Bluetooth isn’t simply about ridding the world of cables, according to Dave Curl, head of communications at TDK Systems. In fact, TDK’s B-Informed initiative, which aims to increase the enterprise uptake of Bluetooth solutions, proposes something more bold: that the primary benefit of Bluetooth will be to reduce so-called “employee dead time” by transforming their ordinary offices into highly-productive wireless worlds for accessing resources and facilitating communication — ubiquitous offices, so to speak.
And it’s not just office-bound workers that will benefit from Bluetooth. High-speed access to the Internet, accurate Outlook data and internal files from the company intranet via Bluetooth devices will enable road-warriors to make more effective business decisions wherever they are — from the office cafeteria to the backseat of a taxi.
According to TDK, Bluetooth’s easy, wireless connections can recover up to ten percent of a worker’s dead time, and increase general productivity, as well as reduce company costs when churning employees within the organization and when wiring new offices. This can result in huge savings for modern, flexible companies with ad-hoc team relationships and extremely mobile workers.
TDK insists there are many varied possible uses for Bluetooth in the office environment — from printers and wireless access points to peer-to-peer file sharing and instant messaging. But given Bluetooth’s problematic introduction and a number of high-profile teething problems, the lucrative enterprise market seems to have been reluctant thus far to adopt the technology.
TDK’s attempt at coaxing this wary market into looking differently at Bluetooth would result in nothing short of a revolution in working practices, where fully implemented. Mr. Curl concedes that it is trying to shift the focus of Bluetooth away from being simply a cool, new technology that tidies cable clutter or connects your fridge to your PC, to one which actually introduces new possibilities for business and actively increases productivity: “our overall strategy [is] to make Bluetooth do something useful.”
For those of us not involved in an enterprise environment, this change in focus still has large implications, if successful. Equipping a business with the technology encourages the employees to bring it home with them — their phone, laptop and PDA will probably not be the end of the move to Bluetooth, and this stimulates the take-up of the technology across a wider spectrum of society than technology enthusiasts.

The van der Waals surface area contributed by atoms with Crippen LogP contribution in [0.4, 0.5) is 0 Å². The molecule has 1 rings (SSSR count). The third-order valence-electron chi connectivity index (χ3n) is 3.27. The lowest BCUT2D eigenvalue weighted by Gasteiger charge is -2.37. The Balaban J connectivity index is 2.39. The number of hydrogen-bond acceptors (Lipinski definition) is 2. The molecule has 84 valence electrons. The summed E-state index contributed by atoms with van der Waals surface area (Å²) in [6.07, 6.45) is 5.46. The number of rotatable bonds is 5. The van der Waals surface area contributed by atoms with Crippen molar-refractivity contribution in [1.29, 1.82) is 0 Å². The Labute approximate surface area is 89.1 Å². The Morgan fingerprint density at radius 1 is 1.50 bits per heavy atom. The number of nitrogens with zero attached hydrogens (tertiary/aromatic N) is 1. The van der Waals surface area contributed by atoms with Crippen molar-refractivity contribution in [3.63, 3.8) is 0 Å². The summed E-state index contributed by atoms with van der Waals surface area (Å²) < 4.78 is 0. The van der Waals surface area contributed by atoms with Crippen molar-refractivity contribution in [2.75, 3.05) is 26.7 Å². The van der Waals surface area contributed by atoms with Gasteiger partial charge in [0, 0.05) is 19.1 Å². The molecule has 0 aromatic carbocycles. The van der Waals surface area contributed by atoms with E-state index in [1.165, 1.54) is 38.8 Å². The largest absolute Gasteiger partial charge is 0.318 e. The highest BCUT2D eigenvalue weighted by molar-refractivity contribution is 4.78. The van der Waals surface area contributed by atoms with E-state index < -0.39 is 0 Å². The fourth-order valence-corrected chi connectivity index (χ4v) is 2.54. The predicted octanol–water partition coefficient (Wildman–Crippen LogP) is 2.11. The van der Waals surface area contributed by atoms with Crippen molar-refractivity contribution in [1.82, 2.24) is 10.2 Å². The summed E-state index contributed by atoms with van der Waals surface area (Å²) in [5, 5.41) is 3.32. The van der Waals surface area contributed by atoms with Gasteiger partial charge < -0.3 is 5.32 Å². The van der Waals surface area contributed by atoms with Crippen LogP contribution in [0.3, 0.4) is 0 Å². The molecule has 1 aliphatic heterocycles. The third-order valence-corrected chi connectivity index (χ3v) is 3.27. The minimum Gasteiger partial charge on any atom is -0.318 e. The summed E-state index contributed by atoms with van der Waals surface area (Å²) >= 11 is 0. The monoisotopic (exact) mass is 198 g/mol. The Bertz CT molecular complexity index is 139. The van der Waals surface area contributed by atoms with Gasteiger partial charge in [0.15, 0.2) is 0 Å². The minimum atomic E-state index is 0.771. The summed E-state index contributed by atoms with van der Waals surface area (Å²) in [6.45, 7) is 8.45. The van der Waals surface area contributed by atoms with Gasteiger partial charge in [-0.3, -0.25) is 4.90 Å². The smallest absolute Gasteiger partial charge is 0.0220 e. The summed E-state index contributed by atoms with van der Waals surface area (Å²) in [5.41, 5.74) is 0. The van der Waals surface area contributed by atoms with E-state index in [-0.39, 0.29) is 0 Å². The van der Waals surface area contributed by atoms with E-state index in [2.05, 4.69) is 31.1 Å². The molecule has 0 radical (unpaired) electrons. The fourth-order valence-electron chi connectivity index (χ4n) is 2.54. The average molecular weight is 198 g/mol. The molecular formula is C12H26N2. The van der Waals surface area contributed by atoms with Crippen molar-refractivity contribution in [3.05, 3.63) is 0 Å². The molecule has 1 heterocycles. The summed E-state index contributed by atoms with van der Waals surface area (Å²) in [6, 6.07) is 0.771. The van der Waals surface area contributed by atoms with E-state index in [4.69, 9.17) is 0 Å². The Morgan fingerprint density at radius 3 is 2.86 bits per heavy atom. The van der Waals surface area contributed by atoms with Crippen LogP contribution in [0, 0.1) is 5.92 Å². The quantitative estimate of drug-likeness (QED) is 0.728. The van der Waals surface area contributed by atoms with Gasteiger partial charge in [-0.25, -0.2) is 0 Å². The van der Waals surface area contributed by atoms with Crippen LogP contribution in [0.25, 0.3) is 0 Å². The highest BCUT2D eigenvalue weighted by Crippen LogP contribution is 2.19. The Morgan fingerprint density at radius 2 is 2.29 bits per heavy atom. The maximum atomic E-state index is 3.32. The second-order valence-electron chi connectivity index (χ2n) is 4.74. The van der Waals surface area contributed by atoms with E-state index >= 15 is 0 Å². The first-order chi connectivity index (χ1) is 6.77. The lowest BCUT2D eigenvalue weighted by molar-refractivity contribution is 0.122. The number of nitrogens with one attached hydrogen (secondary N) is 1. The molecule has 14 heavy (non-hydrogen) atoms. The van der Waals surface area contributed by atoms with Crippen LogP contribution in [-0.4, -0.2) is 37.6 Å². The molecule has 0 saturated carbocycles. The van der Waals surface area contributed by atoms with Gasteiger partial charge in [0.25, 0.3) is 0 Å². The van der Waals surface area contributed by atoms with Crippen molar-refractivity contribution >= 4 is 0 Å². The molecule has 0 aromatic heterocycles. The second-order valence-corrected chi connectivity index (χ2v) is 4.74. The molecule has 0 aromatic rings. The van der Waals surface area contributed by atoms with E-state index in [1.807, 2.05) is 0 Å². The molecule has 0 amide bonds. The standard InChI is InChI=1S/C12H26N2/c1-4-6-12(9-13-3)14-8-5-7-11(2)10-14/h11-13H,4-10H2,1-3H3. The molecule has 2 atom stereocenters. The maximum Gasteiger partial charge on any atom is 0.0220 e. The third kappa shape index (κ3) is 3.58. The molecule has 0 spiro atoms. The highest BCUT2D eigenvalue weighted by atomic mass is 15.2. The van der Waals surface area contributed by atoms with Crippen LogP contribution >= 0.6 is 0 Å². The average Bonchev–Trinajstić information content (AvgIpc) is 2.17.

In the vision of TDK Systems and the other members of the Bluetooth Special Interest Group, the protocol is about seamless, practical usage, not “wow” factor — Mr. Curl summed this up as Bluetooth “exiting from its hype phase.” He admitted that his company was using a top-down approach, targeting its traditional enterprise market. However, in its OEM role of providing integrated desktop and phone solutions, among other products, TDK Systems is increasingly targeting the end consumer.
As I noted in my last article, What Ails Bluetooth?, without absolute certainty of seamless operation, businesses could see lost productivity and money in troubleshooting the setup, rather than the reverse. To this end, TDK Systems is coupling its initiative with software aids, such as configuration wizards. The Bluetooth SIG is, importantly, not an official standards organization (instead, they regulate and standardize the technical specifications and profiles to which the devices must adhere in order to be listed), and unlike 802.11b — which has already made important inroads in the enterprise market — not all devices are guaranteed to work together, as many users have found — partly through clunky software and partly through the profile system.